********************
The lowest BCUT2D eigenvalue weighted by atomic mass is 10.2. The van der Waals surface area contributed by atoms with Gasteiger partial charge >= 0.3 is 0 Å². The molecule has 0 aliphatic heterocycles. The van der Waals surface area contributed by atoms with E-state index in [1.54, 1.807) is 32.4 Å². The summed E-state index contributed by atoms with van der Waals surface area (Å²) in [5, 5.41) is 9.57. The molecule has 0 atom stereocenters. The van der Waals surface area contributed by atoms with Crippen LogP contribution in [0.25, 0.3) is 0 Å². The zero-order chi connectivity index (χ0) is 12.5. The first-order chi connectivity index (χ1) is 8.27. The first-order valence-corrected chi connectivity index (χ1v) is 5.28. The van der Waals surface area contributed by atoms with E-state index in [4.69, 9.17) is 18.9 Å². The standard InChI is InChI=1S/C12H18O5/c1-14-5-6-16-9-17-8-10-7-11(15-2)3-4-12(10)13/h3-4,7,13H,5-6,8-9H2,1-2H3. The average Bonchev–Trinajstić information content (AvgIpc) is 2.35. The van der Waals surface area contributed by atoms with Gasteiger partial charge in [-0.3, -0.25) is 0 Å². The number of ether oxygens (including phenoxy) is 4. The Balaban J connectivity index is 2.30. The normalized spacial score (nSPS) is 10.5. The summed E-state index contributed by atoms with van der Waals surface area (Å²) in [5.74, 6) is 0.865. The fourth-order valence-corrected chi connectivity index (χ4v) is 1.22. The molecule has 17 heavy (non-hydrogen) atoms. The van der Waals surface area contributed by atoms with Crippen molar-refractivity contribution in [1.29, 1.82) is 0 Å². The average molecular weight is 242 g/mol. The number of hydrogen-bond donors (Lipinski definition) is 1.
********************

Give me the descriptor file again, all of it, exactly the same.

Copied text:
The lowest BCUT2D eigenvalue weighted by atomic mass is 10.2. The van der Waals surface area contributed by atoms with Gasteiger partial charge >= 0.3 is 0 Å². The molecule has 0 aliphatic heterocycles. The van der Waals surface area contributed by atoms with E-state index in [1.54, 1.807) is 32.4 Å². The summed E-state index contributed by atoms with van der Waals surface area (Å²) in [5, 5.41) is 9.57. The molecule has 0 atom stereocenters. The van der Waals surface area contributed by atoms with Crippen LogP contribution in [0.25, 0.3) is 0 Å². The zero-order chi connectivity index (χ0) is 12.5. The first-order chi connectivity index (χ1) is 8.27. The first-order valence-corrected chi connectivity index (χ1v) is 5.28. The van der Waals surface area contributed by atoms with E-state index in [4.69, 9.17) is 18.9 Å². The standard InChI is InChI=1S/C12H18O5/c1-14-5-6-16-9-17-8-10-7-11(15-2)3-4-12(10)13/h3-4,7,13H,5-6,8-9H2,1-2H3. The average Bonchev–Trinajstić information content (AvgIpc) is 2.35. The van der Waals surface area contributed by atoms with Gasteiger partial charge in [-0.3, -0.25) is 0 Å². The number of ether oxygens (including phenoxy) is 4. The Balaban J connectivity index is 2.30. The normalized spacial score (nSPS) is 10.5. The summed E-state index contributed by atoms with van der Waals surface area (Å²) in [5.74, 6) is 0.865. The fourth-order valence-corrected chi connectivity index (χ4v) is 1.22. The molecule has 17 heavy (non-hydrogen) atoms. The van der Waals surface area contributed by atoms with Crippen molar-refractivity contribution in [1.29, 1.82) is 0 Å². The average molecular weight is 242 g/mol. The number of hydrogen-bond donors (Lipinski definition) is 1.